Letting x1,x2,and x3 represent the daily number of units assembled of trains, trucks and cars, the associated LP model and its dual are given as:


The optimal primal solution calls for producing no toy trains, 100 toy trucks, and 230 toy cars. Suppose that TOYCO is interested in producing toy trains as well. How can this be achieved? Looking at the problem from the standpoint of the interpretation of the reduced cost for xl> toy trains will become attractive economically only if the imputed cost of the resources used to produce one toy train is strictly less than its unit revenue. TOYCO thus can either in-crease the unit revenue per unit by raising the unit price, or it can decrease the imputed cost of the used resources (= y1 + 3y2 + y3). An increase in unit price may not be possible because of market competition. A decrease in the unit imputed cost is more plausible because it entails making improvements in the assembly operations. Letting r1, r2, and r3 represent the propor-tions by which the unit times of the three operations are reduced, the problem requires deter-mining r1, r2, and r3 such that the new imputed cost per per toy train is less than its unit revenue-that is,


Thus, any values of r1 and r2 between 0 and 1 that satisfy r1 + 6r2 > 4 should make toy trains profitable. However, this goal may not be achievable because it requires practically impossible reductions in the times of operations 1 and 2. For example, even reductions as high as 50% in these times (that is, rl = r2 = .5) fail to satisfy the given condition. Thus, TOYCO should not produce toy trains unless an increase in its unit price is possible.

PROBLEM SET 4.3B

 

1. In Example 4.3-2, suppose that for toy trains the per-unit time of operation 2 can be reduced from 3 minutes to at most 1.25 minutes. By how much must the per-unit time of operation 1 be reduced to make toy trains just profitable?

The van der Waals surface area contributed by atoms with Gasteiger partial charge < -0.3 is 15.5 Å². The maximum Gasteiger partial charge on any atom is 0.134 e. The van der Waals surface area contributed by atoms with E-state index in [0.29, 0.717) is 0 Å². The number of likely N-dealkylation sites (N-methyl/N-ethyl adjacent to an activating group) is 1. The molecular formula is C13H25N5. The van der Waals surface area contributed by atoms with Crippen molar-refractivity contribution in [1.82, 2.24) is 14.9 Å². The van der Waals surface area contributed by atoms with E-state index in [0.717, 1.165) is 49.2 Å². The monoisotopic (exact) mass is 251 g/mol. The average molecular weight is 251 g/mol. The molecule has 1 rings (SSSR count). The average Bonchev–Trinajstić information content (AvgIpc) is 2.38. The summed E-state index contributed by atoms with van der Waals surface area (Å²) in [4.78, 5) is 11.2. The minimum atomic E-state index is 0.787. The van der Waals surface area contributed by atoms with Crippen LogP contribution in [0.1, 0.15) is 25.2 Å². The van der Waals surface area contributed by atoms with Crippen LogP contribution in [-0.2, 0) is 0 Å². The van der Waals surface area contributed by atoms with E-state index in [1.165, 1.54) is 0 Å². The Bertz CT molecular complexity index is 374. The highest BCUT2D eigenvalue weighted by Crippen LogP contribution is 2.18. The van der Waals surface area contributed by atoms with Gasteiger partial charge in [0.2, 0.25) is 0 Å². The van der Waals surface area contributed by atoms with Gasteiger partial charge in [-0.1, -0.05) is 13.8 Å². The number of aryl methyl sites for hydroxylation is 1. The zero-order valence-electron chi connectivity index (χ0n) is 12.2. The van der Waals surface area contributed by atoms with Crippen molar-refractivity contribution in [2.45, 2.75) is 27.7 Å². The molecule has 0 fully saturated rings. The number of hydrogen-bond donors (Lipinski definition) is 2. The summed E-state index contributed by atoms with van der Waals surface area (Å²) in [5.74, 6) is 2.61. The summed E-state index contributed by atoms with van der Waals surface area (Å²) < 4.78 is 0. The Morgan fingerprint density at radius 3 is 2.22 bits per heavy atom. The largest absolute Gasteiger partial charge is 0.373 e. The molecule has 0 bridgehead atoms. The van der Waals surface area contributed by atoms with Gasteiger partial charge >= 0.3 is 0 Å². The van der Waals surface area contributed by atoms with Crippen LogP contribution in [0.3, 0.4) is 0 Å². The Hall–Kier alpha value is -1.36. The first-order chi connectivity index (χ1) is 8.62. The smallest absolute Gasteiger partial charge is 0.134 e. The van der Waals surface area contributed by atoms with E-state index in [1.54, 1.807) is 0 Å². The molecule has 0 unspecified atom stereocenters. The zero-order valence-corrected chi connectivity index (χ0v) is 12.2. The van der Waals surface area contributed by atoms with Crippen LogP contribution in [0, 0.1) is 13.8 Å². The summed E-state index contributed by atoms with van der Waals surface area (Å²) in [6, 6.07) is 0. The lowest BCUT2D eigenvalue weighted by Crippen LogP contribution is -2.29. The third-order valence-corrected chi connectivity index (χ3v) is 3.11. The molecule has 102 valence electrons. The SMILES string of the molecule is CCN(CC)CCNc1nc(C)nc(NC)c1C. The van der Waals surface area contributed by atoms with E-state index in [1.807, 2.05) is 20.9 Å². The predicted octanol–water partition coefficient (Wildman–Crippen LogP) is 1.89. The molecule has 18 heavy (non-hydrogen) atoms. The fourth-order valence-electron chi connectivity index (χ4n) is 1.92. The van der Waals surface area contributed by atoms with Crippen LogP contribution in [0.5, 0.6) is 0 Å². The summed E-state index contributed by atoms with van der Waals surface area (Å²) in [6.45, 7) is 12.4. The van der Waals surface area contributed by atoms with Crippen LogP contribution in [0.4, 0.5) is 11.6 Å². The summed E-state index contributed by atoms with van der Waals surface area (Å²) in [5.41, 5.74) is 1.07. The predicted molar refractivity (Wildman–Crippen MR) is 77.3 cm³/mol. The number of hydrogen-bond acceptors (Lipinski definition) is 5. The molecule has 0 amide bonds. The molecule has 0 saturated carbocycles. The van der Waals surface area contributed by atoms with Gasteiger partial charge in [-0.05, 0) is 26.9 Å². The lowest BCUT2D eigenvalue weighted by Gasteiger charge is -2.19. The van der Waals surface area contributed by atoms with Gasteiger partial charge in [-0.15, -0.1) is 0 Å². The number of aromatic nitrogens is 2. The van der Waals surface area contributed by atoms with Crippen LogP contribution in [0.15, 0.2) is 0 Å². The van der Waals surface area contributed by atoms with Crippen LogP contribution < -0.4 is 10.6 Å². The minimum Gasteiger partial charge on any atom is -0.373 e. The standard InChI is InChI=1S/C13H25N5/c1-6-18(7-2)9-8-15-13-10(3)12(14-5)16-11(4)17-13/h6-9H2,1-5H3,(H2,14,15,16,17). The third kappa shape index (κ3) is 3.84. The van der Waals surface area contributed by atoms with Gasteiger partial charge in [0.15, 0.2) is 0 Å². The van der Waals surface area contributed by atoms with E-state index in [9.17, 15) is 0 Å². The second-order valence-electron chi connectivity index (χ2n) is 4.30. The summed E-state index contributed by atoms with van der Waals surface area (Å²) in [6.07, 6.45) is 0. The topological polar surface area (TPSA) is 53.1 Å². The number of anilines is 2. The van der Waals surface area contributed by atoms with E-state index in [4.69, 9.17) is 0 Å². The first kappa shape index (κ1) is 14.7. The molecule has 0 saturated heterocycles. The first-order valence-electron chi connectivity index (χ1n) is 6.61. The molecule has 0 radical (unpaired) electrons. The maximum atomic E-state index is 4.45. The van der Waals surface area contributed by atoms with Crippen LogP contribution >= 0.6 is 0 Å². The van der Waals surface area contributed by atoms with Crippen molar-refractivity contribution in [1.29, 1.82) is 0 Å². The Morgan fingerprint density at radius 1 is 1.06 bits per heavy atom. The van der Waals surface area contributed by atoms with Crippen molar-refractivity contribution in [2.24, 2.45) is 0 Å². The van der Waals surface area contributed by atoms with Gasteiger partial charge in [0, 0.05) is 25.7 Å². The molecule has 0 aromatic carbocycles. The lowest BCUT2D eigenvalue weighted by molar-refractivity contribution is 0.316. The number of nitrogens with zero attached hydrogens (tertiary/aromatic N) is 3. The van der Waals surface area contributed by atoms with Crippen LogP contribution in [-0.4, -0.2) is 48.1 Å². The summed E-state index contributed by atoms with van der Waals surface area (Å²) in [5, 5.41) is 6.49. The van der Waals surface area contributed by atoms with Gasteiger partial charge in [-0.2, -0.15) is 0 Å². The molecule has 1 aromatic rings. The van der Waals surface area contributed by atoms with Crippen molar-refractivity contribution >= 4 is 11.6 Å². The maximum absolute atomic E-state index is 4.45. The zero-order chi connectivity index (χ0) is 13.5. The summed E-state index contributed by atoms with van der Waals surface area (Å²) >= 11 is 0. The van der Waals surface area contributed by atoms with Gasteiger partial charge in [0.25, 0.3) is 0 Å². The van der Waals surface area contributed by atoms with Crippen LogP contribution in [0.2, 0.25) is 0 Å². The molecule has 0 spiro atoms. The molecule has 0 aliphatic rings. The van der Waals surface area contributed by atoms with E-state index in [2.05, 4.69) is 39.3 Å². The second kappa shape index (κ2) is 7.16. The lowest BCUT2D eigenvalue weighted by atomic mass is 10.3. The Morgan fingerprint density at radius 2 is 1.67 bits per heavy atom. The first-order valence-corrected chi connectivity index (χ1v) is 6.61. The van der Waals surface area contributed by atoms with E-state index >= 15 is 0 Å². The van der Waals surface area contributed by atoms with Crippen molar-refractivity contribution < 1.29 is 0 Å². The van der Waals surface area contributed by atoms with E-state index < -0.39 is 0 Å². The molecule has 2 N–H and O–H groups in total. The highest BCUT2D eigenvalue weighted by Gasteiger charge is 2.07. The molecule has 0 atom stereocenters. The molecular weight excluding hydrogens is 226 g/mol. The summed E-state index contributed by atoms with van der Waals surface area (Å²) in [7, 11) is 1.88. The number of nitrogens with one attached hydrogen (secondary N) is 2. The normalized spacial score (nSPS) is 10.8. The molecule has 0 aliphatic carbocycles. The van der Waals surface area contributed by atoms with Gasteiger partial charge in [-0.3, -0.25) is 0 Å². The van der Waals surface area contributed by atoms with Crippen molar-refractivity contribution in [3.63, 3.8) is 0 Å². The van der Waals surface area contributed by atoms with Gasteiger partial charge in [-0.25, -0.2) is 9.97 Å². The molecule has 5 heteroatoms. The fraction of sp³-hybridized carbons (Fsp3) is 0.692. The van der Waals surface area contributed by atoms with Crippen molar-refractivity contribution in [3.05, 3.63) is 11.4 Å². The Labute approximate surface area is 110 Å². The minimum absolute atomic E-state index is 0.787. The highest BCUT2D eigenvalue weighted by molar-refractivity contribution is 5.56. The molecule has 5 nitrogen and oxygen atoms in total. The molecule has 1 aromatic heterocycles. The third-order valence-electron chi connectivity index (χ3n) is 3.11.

*2. In Example 4.3-2, suppose that TOYCO is studying the possibility of introducing a fourth toy: fire trucks. The assembly does not make use of operation 1. Its unit assembly times on operations 2 and 3 are 1 and 3 minutes, respectively. The revenue per unit is $4. Would you advise TOYCO to introduce the new product?

*3. JoShop uses lathes and drill presses to produce four types of machine parts, PPl, PP2, PP3, and PP4. The table below summarizes the pertinent data.


For the parts that are not produced by the present optimum solution, determine the rate of deterioration in the optimum revenue per unit increase of each of these products.

 

4. Consider the optimal solution of JoShop in Problem 3. The company estimates that for each part that is not produced (per the optimum solution), an across-the-board 20% re. duction in machining time can be realized through process improvements. Would these improvements make these parts profitable? If not, what is the minimum percentage re-duction needed to realize revenueability?